It seems obvious now that Tomb Raider would go over big with lads of all ages, but when Core prodigy Toby Gard (who later left to start his own company) created a game around his vision of the perfect woman, he was violating several unspoken rules of 8-D gaming. Unlike with popular first-person-perspective games like Doom and Duke Nukem, players see the action over Lara's shoulder, like a movie. …

The rest of this article is only available to active members of Questia

Sign up now for a free, 1-day trial and receive full access to:

  • Questia's entire collection
  • Automatic bibliography creation
  • More helpful research tools like notes, citations, and highlights
  • Ad-free environment

Already a member? Log in now.

Notes for this article

Add a new note
If you are trying to select text to create highlights or citations, remember that you must now click or tap on the first word, and then click or tap on the last word.
One moment ...
Default project is now your active project.
Project items

Items saved from this article

This article has been saved
Highlights (0)
Some of your highlights are legacy items.

Highlights saved before July 30, 2012 will not be displayed on their respective source pages.

You can easily re-create the highlights by opening the book page or article, selecting the text, and clicking “Highlight.”

Citations (0)
Some of your citations are legacy items.

Any citation created before July 30, 2012 will labeled as a “Cited page.” New citations will be saved as cited passages, pages or articles.

We also added the ability to view new citations from your projects or the book or article where you created them.

Notes (0)
Bookmarks (0)

You have no saved items from this article

Project items include:
  • Saved book/article
  • Highlights
  • Quotes/citations
  • Notes
  • Bookmarks
Notes
Cite this article

Cited article

Style
Citations are available only to our active members.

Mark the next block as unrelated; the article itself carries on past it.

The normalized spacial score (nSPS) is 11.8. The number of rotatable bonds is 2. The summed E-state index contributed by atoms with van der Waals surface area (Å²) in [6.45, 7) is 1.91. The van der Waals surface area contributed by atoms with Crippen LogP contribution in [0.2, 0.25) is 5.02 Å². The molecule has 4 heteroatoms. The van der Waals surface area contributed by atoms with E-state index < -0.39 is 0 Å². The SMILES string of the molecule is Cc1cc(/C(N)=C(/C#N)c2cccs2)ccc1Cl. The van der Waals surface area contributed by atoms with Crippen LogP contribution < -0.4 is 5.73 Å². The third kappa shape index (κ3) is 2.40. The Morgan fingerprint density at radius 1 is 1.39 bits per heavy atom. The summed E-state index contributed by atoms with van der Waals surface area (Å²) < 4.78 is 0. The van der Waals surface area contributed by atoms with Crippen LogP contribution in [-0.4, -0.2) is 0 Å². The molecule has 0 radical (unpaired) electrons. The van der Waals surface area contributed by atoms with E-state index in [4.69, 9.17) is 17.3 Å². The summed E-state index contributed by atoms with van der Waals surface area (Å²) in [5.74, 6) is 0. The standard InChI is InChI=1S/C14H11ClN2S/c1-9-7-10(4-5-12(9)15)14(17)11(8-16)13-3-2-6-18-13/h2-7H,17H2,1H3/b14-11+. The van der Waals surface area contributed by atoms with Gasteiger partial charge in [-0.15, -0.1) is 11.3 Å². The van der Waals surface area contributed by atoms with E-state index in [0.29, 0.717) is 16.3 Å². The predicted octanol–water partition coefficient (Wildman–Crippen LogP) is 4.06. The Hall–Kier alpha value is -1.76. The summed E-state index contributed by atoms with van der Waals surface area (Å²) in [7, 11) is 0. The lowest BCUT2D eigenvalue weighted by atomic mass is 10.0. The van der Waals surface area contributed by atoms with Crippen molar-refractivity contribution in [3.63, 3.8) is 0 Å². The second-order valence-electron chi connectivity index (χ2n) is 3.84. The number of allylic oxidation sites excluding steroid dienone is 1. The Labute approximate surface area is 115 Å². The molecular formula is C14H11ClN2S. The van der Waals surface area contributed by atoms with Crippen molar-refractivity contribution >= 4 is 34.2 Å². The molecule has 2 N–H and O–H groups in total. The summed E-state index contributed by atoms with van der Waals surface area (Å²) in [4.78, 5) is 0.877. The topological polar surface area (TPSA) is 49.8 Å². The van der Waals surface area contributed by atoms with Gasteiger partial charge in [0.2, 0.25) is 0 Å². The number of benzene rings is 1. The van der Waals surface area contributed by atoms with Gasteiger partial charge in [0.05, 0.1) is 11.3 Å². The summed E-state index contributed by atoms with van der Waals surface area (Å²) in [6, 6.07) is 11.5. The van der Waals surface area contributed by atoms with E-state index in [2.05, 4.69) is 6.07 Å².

Sign up now to cite pages or passages in MLA, APA and Chicago citation styles.

(Einhorn, 1992, p. 25)

(Einhorn 25)

1

1. Lois J. Einhorn, Abraham Lincoln, the Orator: Penetrating the Lincoln Legend (Westport, CT: Greenwood Press, 1992), 25, http://www.questia.com/read/27419298.

Cited article

Lara Croft, the Bit Girl: How a Game Star Became a '90S Icon
Settings

Settings

Typeface
Text size Smaller Larger Reset View mode
Search within

Search within this article

Look up

Look up a word

  • Dictionary
  • Thesaurus
Please submit a word or phrase above.
Print this page

Print this page

Why can't I print more than one page at a time?

Full screen

matching results for page

Cited passage

Style
Citations are available only to our active members.
Sign up now to cite pages or passages in MLA, APA and Chicago citation styles.

"Portraying himself as an honest, ordinary person helped Lincoln identify with his audiences." (Einhorn, 1992, p. 25).

"Portraying himself as an honest, ordinary person helped Lincoln identify with his audiences." (Einhorn 25)

"Portraying himself as an honest, ordinary person helped Lincoln identify with his audiences."1

1. Lois J. Einhorn, Abraham Lincoln, the Orator: Penetrating the Lincoln Legend (Westport, CT: Greenwood Press, 1992), 25, http://www.questia.com/read/27419298.

Cited passage

Welcome to the new Questia Reader

The Questia Reader has been updated to provide you with an even better online reading experience.  It is now 100% Responsive, which means you can read our books and articles on any sized device you wish.  All of your favorite tools like notes, highlights, and citations are still here, but the way you select text has been updated to be easier to use, especially on touchscreen devices.  Here's how:

1. Click or tap the first word you want to select.
2. Click or tap the last word you want to select.

OK, got it!

Thanks for trying Questia!

Please continue trying out our research tools, but please note, full functionality is available only to our active members.

Your work will be lost once you leave this Web page.

For full access in an ad-free environment, sign up now for a FREE, 1-day trial.

Already a member? Log in now.